Age influence on renalase and catecholamines concentration in hypertensive patients, including maintained dialysis
Received 9 February 2016
Accepted for publication 29 July 2016
Published 28 October 2016 Volume 2016:11 Pages 1545—1550
Checked for plagiarism Yes
Review by Single anonymous peer review
Peer reviewer comments 3
Editor who approved publication: Dr Richard Walker
Edyta Zbroch, Dominika Musialowska, Ewa Koc-Zorawska, Jolanta Malyszko
Second Department of Nephrology and Hypertension with Dialysis Centre, Medical University of Bialystok, Bialystok, Poland
Background: Hypertension in elderly patients is one of the main problems in cardiovascular diseases. The sympathetic nervous system hyperactivity seen in older patients is a known risk factor for hypertension and other cardiovascular events as well as chronic kidney disease. Renalase, secreted by the kidney and circulated in blood, may regulate the sympathetic tone by catecholamine degradation and in this way has an impact on cardiovascular and renal complications.
Objective: To assess the impact of age on renalase and catecholamine concentration in hypertensive patients, including those on dialyses and its possible relation to blood pressure control and cardiovascular disease.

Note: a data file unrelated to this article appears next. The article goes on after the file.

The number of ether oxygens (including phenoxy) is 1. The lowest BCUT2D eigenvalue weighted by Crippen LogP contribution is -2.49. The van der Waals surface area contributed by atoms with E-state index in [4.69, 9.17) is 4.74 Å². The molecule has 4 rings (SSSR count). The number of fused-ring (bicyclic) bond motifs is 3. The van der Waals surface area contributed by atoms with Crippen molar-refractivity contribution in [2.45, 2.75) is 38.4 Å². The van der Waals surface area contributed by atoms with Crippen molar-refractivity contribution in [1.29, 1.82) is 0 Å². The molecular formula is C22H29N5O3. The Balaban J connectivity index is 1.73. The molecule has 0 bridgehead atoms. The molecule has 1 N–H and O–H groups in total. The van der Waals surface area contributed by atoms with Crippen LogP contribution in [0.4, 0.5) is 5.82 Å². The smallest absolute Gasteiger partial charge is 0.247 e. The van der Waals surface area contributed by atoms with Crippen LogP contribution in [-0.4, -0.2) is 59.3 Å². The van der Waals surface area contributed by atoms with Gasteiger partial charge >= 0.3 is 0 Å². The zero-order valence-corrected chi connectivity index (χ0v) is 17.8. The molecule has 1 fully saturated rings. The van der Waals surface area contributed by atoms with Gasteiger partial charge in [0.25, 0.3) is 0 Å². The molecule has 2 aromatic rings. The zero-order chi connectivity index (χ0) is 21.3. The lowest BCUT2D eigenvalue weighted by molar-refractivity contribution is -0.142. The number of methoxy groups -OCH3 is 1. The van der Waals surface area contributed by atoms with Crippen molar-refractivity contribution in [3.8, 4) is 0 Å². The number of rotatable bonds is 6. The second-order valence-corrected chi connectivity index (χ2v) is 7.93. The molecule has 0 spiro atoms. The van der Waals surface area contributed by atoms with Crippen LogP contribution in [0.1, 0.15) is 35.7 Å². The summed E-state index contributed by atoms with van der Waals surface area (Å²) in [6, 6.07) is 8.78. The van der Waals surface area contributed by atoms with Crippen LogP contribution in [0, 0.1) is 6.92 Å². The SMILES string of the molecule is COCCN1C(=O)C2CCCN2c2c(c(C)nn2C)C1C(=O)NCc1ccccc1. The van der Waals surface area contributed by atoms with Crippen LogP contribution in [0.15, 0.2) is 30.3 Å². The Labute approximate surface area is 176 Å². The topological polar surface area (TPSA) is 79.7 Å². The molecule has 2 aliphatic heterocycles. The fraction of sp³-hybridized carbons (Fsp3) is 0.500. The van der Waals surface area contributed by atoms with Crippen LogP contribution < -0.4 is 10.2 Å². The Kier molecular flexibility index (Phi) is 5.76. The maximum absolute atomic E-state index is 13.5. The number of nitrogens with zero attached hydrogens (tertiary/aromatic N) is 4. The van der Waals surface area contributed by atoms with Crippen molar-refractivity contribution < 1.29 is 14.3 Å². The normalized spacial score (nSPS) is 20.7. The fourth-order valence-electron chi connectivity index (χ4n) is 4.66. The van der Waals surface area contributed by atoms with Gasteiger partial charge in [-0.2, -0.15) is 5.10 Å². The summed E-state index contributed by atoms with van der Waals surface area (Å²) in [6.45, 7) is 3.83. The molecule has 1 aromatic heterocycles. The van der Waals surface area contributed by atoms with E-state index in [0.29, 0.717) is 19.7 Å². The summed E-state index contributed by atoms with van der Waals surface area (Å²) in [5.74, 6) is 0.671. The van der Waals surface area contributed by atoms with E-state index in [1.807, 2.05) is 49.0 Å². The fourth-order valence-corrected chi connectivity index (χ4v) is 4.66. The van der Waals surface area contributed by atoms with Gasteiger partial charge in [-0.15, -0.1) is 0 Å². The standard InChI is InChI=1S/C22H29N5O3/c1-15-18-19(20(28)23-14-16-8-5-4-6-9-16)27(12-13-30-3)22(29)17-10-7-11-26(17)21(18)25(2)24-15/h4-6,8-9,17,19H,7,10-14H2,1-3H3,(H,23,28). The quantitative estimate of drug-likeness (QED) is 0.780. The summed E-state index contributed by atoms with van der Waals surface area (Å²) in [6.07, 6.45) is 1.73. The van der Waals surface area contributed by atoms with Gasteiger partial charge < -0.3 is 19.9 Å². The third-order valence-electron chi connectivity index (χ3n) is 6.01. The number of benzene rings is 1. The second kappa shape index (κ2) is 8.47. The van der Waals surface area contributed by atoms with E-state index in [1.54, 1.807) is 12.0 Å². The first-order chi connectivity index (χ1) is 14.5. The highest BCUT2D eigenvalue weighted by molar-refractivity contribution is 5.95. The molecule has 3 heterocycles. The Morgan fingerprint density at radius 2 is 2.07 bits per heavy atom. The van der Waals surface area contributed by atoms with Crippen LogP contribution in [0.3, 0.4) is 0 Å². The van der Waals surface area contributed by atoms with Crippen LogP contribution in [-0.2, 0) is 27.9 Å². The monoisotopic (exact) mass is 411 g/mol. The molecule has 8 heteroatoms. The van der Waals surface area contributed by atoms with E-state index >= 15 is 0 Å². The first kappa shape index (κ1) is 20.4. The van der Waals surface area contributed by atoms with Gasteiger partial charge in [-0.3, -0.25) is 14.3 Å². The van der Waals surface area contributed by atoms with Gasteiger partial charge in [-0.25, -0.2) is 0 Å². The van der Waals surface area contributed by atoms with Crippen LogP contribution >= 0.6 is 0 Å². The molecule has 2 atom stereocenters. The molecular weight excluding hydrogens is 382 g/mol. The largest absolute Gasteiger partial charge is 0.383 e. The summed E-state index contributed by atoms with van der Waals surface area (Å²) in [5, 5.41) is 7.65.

Methods: The study cohort of 211 patients was divided into two groups according to age below 65 years (range 19–64) and above 65 years (range 65–86). The older group represented 38% of the whole studied population and 75% of them were dialyzed. The two groups of different ages were also divided into dialysis and nondialysis subgroups. The serum renalase, dopamine, and norepinephrine concentration together with blood pressure value and echocardiography were assessed.
Results: Patients aged 65 years and more had higher renalase (20.59 vs 13.14 µg/mL, P=0.02) and dopamine (41.71 vs 15.46 pg/mL, P<0.001) concentration as well as lower diastolic blood pressure (75.33 vs 85 mmHg, P=0.001), advanced abnormalities in echocardiography, and more often suffered from diabetes and coronary artery disease. The significant correlation between age and renalase (r=0.16; P=0.019), norepinephrine (r=0.179; P=0.013), and dopamine (r=0.21; P=0.003) was found in the whole study population. In the nondialysis subgroup, 44% had chronic kidney disease, mostly in the stage 2 (83%). There was a significantly higher norepinephrine concentration (1.21 vs 0.87 ng/mL; P=0.008) in older patients of that population. In the dialysis subgroup, there were no differences between renalase and catecholamine level but older participants had lower diastolic blood pressure (69 vs 78 mmHg, P=0.001) and ejection fraction (51% vs 56.8%, P=0.03).
Conclusion: The elevated renalase level in older hypertensive patients is related rather to kidney function and cardiovascular diseases than to age itself. Thus, renalase appears to be the possible new marker of these indications in this special population.
Keywords: renalase, catecholamines, older age, hypertension, cardiovascular complications, chronic kidney disease
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